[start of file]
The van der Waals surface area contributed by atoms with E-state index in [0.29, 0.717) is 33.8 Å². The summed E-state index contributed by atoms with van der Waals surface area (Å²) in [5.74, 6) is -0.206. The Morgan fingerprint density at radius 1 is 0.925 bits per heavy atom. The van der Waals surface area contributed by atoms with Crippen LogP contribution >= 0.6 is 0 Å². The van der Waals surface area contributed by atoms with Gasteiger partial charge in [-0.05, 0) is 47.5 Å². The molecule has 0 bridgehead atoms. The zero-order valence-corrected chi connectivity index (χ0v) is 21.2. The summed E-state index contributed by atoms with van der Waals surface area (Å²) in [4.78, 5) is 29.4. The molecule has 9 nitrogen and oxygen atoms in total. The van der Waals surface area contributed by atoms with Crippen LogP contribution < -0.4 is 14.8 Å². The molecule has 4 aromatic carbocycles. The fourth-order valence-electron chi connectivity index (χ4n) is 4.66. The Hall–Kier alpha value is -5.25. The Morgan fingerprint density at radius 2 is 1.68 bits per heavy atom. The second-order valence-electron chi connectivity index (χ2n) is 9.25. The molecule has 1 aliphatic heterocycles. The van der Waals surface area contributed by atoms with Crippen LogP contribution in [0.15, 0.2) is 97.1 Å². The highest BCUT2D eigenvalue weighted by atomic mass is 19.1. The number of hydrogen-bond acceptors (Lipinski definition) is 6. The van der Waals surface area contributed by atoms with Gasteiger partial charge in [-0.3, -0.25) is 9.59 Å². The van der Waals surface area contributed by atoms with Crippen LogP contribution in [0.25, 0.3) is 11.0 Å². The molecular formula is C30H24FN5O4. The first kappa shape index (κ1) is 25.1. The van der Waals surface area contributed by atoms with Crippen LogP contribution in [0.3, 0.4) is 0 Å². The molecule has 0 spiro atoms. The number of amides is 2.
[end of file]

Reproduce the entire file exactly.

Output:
The van der Waals surface area contributed by atoms with E-state index in [0.29, 0.717) is 33.8 Å². The summed E-state index contributed by atoms with van der Waals surface area (Å²) in [5.74, 6) is -0.206. The Morgan fingerprint density at radius 1 is 0.925 bits per heavy atom. The van der Waals surface area contributed by atoms with Crippen LogP contribution >= 0.6 is 0 Å². The van der Waals surface area contributed by atoms with Gasteiger partial charge in [-0.05, 0) is 47.5 Å². The molecule has 0 bridgehead atoms. The zero-order valence-corrected chi connectivity index (χ0v) is 21.2. The summed E-state index contributed by atoms with van der Waals surface area (Å²) in [4.78, 5) is 29.4. The molecule has 9 nitrogen and oxygen atoms in total. The van der Waals surface area contributed by atoms with Crippen LogP contribution < -0.4 is 14.8 Å². The molecule has 4 aromatic carbocycles. The fourth-order valence-electron chi connectivity index (χ4n) is 4.66. The Hall–Kier alpha value is -5.25. The Morgan fingerprint density at radius 2 is 1.68 bits per heavy atom. The second-order valence-electron chi connectivity index (χ2n) is 9.25. The molecule has 1 aliphatic heterocycles. The van der Waals surface area contributed by atoms with Crippen LogP contribution in [0.15, 0.2) is 97.1 Å². The highest BCUT2D eigenvalue weighted by atomic mass is 19.1. The number of hydrogen-bond acceptors (Lipinski definition) is 6. The van der Waals surface area contributed by atoms with Gasteiger partial charge in [-0.3, -0.25) is 9.59 Å². The van der Waals surface area contributed by atoms with Crippen LogP contribution in [0.25, 0.3) is 11.0 Å². The molecular formula is C30H24FN5O4. The first kappa shape index (κ1) is 25.1. The van der Waals surface area contributed by atoms with Crippen LogP contribution in [0.3, 0.4) is 0 Å². The molecule has 0 spiro atoms. The number of amides is 2.